What kind of coalition government will emerge from Iraq's March 7 national elections? Initial reports indicate Prime Minister Noori al-Maliki's supporters won a plurality of the vote (perhaps a third), with former interim Prime Minister Iyad Allawi's "secular list" in second place. An Iraqi political analyst I spoke with said post-election political negotiations are underway, and the new coalition arrangements will clarify by early to mid-April.
Whether dubbed horse-trading or camel-haggling, the post-election process of parliamentary coalition building is another signal that open, democratic politics -- with its frustrating uncertainties, compromise and concessions -- are emerging in Iraq. The violent whim of the dictator no longer rules.
"Emerging" is the operative word. Iraq's institutions remain fragile. Corrupt business practices and bribery threaten public trust in the nascent government. While the Iraqi Army has demonstrated increasing self-sufficiency in conducting internal security operations (beginning with Operation Charge of the Knights in March 2008), police forces (especially local departments) are at best iffy organizations. Though Iraqi Kurdish leaders express strong support for the Baghdad government, complex and potentially violent administrative problems (the city of Kirkuk, for example) are unresolved.
External enemies threaten Iraq. The Khomeinist thugocracy controlling Iran fears Iraq's democracy, for it gives Iranian opposition Green Movement activists a Middle Eastern model of palpable democratic political change. So the mullahs meddle, with guns and money. Iranian intelligence agents definitely support Shia Arab gangsters in Iraq and may well aid Iraqi Sunni extremists. The Iranian nuclear weapons program is as much a threat to Iraq as it is to Israel --perhaps more so, since the Iraqis are the Iranians' ancient antagonists.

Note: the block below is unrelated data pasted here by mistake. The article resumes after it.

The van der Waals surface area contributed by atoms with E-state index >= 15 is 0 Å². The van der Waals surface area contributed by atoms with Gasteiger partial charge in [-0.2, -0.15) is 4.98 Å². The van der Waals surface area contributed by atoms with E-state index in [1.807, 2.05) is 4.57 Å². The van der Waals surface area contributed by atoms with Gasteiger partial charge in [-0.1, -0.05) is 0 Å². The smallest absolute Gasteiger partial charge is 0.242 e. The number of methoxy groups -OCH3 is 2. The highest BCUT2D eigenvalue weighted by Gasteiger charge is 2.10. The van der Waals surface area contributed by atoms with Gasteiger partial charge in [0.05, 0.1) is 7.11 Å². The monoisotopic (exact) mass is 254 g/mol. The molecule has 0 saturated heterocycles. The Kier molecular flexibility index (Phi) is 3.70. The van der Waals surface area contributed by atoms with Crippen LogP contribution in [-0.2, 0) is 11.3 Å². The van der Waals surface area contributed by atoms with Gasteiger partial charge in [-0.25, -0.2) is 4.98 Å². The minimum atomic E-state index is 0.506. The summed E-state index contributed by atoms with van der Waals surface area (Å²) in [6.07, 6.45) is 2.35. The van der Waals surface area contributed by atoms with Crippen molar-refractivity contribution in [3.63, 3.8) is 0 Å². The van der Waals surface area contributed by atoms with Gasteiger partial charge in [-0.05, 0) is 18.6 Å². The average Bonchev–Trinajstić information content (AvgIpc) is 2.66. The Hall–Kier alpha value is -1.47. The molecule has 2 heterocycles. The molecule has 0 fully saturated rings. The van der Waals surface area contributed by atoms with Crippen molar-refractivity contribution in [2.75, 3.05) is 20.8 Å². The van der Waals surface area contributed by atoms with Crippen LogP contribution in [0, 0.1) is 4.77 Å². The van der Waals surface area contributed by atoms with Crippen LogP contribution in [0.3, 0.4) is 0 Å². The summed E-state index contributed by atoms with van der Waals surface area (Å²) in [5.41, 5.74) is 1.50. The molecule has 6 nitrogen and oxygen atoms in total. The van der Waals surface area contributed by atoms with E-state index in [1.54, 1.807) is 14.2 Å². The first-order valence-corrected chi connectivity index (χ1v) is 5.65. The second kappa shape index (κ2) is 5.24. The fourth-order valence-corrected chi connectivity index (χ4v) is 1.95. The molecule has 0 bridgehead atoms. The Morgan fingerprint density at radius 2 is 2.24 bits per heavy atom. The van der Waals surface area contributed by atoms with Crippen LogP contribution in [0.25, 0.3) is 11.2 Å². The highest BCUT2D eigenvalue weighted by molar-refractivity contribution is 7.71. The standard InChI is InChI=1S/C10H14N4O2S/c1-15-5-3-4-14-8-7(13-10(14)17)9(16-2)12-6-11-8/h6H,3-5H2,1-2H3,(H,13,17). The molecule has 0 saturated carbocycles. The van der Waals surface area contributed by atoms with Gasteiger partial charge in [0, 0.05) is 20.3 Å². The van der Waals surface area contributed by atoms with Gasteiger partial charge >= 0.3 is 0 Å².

Baathist Syria continues to provide a haven for "former regime elements" -- bigshots in Saddam Hussein's horrid tyranny. The tyrant's exiled minions have cash filched from the Iraqi people during the dictatorship. There is reason to believe they help both pro-Saddam and al-Qaida terrorists in Iraq.
Indeed, terrorist bombs (most detonated in Baghdad, so television crews could cover the sensational carnage) scarred the elections, but the Iraqi people went to the polls. Iraqi voters once again waved ink-stained fingers, as they did in January 2005 when Iraq conducted its first national election and the Iraqi people demonstrated they were prepared to die to forward Iraq's liberating political experiment.
It is regrettable that so many privileged citizens in free societies dismissed and denigrated those groundbreaking elections. The 2010 elections provide an appropriate time for the cultural and ethnic snobs (and snob is a kind word) who declared that democratic politics were beyond Iraqi capabilities to issue a series of abject, groveling apologies. The most reprehensible faction in this defeatist crowd is the ignorant clot of hard-left propagandists and faculty-club chumps who swore the Iraqis were better off under Saddam Hussein's vicious tyranny. The election serves as a teaching moment for these purveyors of fascism and inhumanity.
Given Iraq's democratic promise, the external threats it faces and its internal fragility, the Obama administration must reconsider its "hard and fast" withdrawal timetable for combat forces.
The turmoil in neighboring Iran, which began in June 2009, is reason enough for Obama to offer to amend his August deadline. There are other issues as well, such as ensuring adequate defense of Iraqi air space. The Iraqi Air Force currently flies prop planes and helicopters. Let the new Iraqi governing coalition make the decision about the retention of combat forces.
Treating the Iraqis as allies capable of assessing changing conditions would be truly smart diplomacy. Iraq needs a reliable American partner, and to promote genuine peace in the Middle East, America sorely needs a democratic Iraqi ally.